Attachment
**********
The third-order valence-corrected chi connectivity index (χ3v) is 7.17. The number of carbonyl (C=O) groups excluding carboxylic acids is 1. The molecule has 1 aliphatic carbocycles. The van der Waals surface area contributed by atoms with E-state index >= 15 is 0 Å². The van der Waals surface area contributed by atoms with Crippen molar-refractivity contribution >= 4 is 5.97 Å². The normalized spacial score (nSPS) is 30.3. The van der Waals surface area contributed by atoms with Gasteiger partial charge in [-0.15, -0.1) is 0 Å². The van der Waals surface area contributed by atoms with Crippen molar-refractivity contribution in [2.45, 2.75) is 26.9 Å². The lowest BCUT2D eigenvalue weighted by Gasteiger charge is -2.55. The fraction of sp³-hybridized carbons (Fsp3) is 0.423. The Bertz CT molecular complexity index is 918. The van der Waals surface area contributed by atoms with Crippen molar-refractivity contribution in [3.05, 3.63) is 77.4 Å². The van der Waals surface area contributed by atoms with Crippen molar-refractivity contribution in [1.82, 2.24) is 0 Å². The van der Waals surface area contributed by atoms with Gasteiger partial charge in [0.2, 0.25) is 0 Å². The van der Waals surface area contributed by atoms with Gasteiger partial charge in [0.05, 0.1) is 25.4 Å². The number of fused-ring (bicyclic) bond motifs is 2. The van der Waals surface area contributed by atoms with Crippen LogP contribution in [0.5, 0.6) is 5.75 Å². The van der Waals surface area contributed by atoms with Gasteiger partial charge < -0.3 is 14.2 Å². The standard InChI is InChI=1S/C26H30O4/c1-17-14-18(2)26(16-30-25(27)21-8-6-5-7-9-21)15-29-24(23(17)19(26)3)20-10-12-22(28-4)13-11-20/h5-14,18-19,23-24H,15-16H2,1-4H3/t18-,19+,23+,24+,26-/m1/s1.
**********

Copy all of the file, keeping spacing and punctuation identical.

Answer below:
The third-order valence-corrected chi connectivity index (χ3v) is 7.17. The number of carbonyl (C=O) groups excluding carboxylic acids is 1. The molecule has 1 aliphatic carbocycles. The van der Waals surface area contributed by atoms with E-state index >= 15 is 0 Å². The van der Waals surface area contributed by atoms with Crippen molar-refractivity contribution >= 4 is 5.97 Å². The normalized spacial score (nSPS) is 30.3. The van der Waals surface area contributed by atoms with Gasteiger partial charge in [-0.15, -0.1) is 0 Å². The van der Waals surface area contributed by atoms with Crippen molar-refractivity contribution in [2.45, 2.75) is 26.9 Å². The lowest BCUT2D eigenvalue weighted by Gasteiger charge is -2.55. The fraction of sp³-hybridized carbons (Fsp3) is 0.423. The Bertz CT molecular complexity index is 918. The van der Waals surface area contributed by atoms with Crippen molar-refractivity contribution in [3.05, 3.63) is 77.4 Å². The van der Waals surface area contributed by atoms with Crippen molar-refractivity contribution in [1.82, 2.24) is 0 Å². The van der Waals surface area contributed by atoms with Gasteiger partial charge in [0.2, 0.25) is 0 Å². The van der Waals surface area contributed by atoms with Gasteiger partial charge in [0.05, 0.1) is 25.4 Å². The number of fused-ring (bicyclic) bond motifs is 2. The van der Waals surface area contributed by atoms with Crippen LogP contribution in [0.5, 0.6) is 5.75 Å². The van der Waals surface area contributed by atoms with Gasteiger partial charge < -0.3 is 14.2 Å². The standard InChI is InChI=1S/C26H30O4/c1-17-14-18(2)26(16-30-25(27)21-8-6-5-7-9-21)15-29-24(23(17)19(26)3)20-10-12-22(28-4)13-11-20/h5-14,18-19,23-24H,15-16H2,1-4H3/t18-,19+,23+,24+,26-/m1/s1.